By far the biggest influence is patients with handicaps, their families and also those who go through the stress of prenatal diagnosis.  This permeates all my daily decisions whether it is clinical laboratory, publication, reviewing, or thinking about policies.  But also I have been heavily influenced by colleagues and mentors.  For many years I have collaborated with Howard Cuckle who I regard as one of the most original and creative thinkers in our field.  I also deeply value my association with Eugene Pergament whose strong ethical principles and insightfulness is exemplary.

How is your daily work divided? Do you do any clinical work? 
I do still run a clinical cytogenetic laboratory but increasingly my time is spent writing, reviewing papers, attending and presenting at meetings.  I provide some industry consultation.  Industry and academia need each other, particularly at this time.

How do you stay up-to-date? 
Genomeweb News is one of my most valuable sources of information.  Their twice daily emails provide an interesting blend of business and science.   They are highly effective in identifying important developments.  Meetings, alerts from the journals, and, of course, PubMed are also important. 

In your opinion, what has had the greatest impact on prenatal diagnosis? 
Many of the past contributors to Prenatal Perspectives have made huge contributions. In this context I feel out-of-place in providing this interview because I think their contributions have far exceeded mine.  There are also many more that should be featured in this series of articles.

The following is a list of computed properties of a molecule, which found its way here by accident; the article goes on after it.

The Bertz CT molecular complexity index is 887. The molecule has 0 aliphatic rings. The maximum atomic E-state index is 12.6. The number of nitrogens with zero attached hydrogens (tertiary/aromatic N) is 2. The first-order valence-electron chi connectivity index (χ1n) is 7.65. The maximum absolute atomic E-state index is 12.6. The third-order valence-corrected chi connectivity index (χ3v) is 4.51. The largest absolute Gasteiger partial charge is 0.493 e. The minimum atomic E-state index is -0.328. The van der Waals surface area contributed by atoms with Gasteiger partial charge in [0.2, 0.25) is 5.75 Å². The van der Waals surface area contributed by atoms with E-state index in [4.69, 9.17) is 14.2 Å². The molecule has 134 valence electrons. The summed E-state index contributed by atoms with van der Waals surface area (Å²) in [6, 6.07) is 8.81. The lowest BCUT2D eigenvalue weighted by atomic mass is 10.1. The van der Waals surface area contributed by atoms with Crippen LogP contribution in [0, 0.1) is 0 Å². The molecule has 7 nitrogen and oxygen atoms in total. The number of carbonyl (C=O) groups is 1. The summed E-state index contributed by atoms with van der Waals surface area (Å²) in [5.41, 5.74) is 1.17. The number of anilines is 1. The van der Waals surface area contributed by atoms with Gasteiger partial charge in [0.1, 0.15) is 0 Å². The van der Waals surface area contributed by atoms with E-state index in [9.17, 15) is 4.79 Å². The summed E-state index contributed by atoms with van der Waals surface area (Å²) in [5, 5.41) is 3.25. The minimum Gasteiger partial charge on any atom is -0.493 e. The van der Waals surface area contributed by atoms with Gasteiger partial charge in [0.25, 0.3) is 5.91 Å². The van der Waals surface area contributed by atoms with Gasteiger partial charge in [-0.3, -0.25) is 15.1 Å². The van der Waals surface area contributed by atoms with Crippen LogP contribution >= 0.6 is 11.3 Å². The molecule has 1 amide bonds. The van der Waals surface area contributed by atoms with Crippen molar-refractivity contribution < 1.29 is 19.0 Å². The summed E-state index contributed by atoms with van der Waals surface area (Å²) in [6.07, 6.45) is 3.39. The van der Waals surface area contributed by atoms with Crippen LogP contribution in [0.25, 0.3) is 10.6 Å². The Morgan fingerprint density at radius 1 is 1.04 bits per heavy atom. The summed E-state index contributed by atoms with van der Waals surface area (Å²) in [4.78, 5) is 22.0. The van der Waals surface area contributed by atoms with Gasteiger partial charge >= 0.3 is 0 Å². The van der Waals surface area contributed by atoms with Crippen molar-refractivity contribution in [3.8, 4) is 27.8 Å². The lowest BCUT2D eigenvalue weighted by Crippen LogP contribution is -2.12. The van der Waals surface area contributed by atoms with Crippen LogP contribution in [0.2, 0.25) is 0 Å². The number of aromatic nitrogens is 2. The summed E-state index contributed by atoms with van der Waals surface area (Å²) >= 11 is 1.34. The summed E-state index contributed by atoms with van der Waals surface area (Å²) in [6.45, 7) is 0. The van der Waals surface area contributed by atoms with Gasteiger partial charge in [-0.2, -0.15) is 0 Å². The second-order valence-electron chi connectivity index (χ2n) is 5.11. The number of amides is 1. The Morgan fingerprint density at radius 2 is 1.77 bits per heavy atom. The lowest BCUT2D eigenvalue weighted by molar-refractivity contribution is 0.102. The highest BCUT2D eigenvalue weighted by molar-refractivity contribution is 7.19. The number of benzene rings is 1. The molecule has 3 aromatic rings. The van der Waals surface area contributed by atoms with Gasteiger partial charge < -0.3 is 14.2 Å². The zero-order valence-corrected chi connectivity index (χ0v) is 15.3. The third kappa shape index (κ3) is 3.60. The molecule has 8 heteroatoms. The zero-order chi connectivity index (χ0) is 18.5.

What is your primary motivator in life? 
Family.  My wife, Emily, and two sons, Michael and Steven (even though my sons are not too interested in genetics).  

What discourages you the most? 
I have been discouraged by Policy Statements (not ISPD’s) that have sought to limit the scope or groups of women eligible for NIPT without adequately justifying their position.  In part, I think these have arisen because prenatal screening and diagnosis continues to be overly focused on Down syndrome and other disorders where pregnancy termination has been the only option in reducing the burden to families and society.  Contemporary prenatal testing should be considering broader benefits such as identifying where enhanced prenatal or neonatal clinical management is required, increased surveillance of infants at high-risk for sequelae associated with disorders, and recognizing opportunities for early educational interventions.  

How do you see the future of our field?
We need to rethink the purpose of prenatal screening and how it fits with newborn screening, carrier screening, and genomic information acquired at other times.  It is obviously necessary to weigh the evidence and think carefully about social implications of prenatal testing.  Unless there is evidence that harms outweigh benefits, the emphasis should be on providing objective information about all available types of prenatal screening and diagnosis and allowing women to determine what information they would like to receive -and when.  In other words, we need to recognize prenatal testing is also in the era of personalized medicine.

What advice would you give to the juniors in the specialty? 
Most of what you read will fail to recognize that there are other interpretations or possibilities.  Always question and think about alternatives. 

Lastly, if you are not in the laboratory, where are we likely to find you? 
Probably at an airport.  Or, if it’s summer, perhaps in my vegetable garden.  

In Perspective is developed and edited by Reem S. Abu-Rustum, MD. Please send comments and suggestions to